DOL Releases Proposed Rule on Overtime Rate Regulations
Recently, the U.S. Department of Labor’s (DOL) Wage and Hour Division (WHD) released a proposed rule that would update the regulations governing regular rate requirements, which define what forms of payment employers include and exclude in the “time and one-half” calculation when determining workers’ overtime rates.
The proposed rule focuses primarily on clarifying whether certain kinds of benefits and perks must be included in the regular rate. Comments must be submitted by 11:59 pm on May 28, 2019 in order to be considered.
The proposed rule includes clarifications to confirm that employers may exclude the following from an employee’s regular rate of pay:
- The cost of providing wellness programs, onsite specialist treatment, gym access and fitness classes, and employee discounts on retail goods and services;
- Payments for unused paid leave, including paid sick leave;
- Reimbursed expenses, even if not incurred “solely” for the employer’s benefit;
- Reimbursed travel expenses that do not exceed the maximum travel reimbursement under the Federal Travel Regulation System and that satisfy other regulatory requirements;
- Discretionary bonuses, by providing additional examples and clarifying that the label given a bonus does not determine whether it is discretionary;
- Benefit plans, including accident, unemployment, and legal services; and
- Tuition programs, such as reimbursement programs or repayment of educational debt.
The proposed rule also includes additional clarification about other forms of compensation, including payment for meal periods, “call back” pay and others. For questions, contact Kevin McKenney at firstname.lastname@example.org.
DOL Releases Proposed Rule on Joint Employer Standard
The Department of Labor (DOL) announced a proposed rule to clarify the methodology for determining joint employer status. The proposal is meant to provide employers clarity and certainty regarding their responsibility to pay federal minimum wage and overtime for all hours worked over 40 in a workweek.
To establish whether one company is a joint employer of another company’s workers, DOL intends to propose four factors to determine whether the potential joint employer actually exercises the power to:
- Hire or fire the employee;
- Supervise and control the employee’s work schedules or conditions of employment;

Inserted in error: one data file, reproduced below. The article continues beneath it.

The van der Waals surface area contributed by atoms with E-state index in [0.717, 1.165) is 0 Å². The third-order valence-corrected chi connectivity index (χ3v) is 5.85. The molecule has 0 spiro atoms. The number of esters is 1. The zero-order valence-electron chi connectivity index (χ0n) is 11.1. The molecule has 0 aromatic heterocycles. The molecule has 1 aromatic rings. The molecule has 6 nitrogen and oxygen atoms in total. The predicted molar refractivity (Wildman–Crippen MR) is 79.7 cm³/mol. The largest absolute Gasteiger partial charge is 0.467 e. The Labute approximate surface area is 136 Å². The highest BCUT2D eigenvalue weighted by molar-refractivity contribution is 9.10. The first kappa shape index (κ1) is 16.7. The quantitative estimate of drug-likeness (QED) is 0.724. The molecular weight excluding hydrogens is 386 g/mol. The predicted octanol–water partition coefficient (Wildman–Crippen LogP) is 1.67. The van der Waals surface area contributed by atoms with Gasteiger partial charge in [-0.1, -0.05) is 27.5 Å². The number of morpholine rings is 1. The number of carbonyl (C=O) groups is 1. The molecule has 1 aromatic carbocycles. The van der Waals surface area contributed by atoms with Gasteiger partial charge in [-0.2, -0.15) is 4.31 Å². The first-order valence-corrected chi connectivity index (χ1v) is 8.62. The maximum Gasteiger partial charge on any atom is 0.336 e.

- Set the employee’s pay rate and method of payment; and
- Maintain the employee’s employment records.
The proposal also includes a set of joint employment examples that would further assist in clarifying joint employer status. The agency said this is the first meaningful revision to its joint employer regulation since 1958. BSCAI will review the proposed rule, which will be officially published soon, and will be submitting comments to DOL. For questions, contact Kevin McKenney at email@example.com.
McConnell Signals Willingness to Act on Immigration Laws
Recently, Senate Majority Leader Mitch McConnell (R-KY) indicated his willingness to work with Democrats on a bipartisan immigration reform package. McConnell stated that in addition to addressing border security, he is interested in looking into current asylum laws, which he feels are “challenging.”
The Republican leader’s statements come as the White House has been quietly trying to reach out to Democrats to try to see if there is a path forward on immigration legislation.
Acting White House chief of staff Mick Mulvaney and acting Homeland Security Secretary Kevin McAleenan met with a group of Senate Democrats recently, including Sens. Dick Durbin (D-IL), Jeanne Shaheen (D-NH) and Dianne Feinstein (D-CA).
This immigration talk comes amid a shake-up at the Department of Homeland Security (DHS), which has seen the departure of nearly all senior department officials over the past two weeks.
BSCAI will be monitoring the debate in congress and weigh in where appropriate. For questions, contact Kevin McKenney at firstname.lastname@example.org.
Legislation Introduced to Establish Government Neutrality in Federal and Federally-Assisted Contracts
Recently, U.S. Sens. Todd Young (R-IN) and David Perdue (R-GA), and Reps. Ted Budd (R-NC) and Francis Rooney (R-FL) introduced legislation (S. 907 and H.R. 1858) that states the federal government cannot mandate project labor agreements (PLAs) on federal projects. The bill’s text states that it intends to promote and ensure open competition on federal and federally funded or assisted construction projects and maintain neutrality towards the labor relations for these projects, reduce construction costs and expand job opportunities.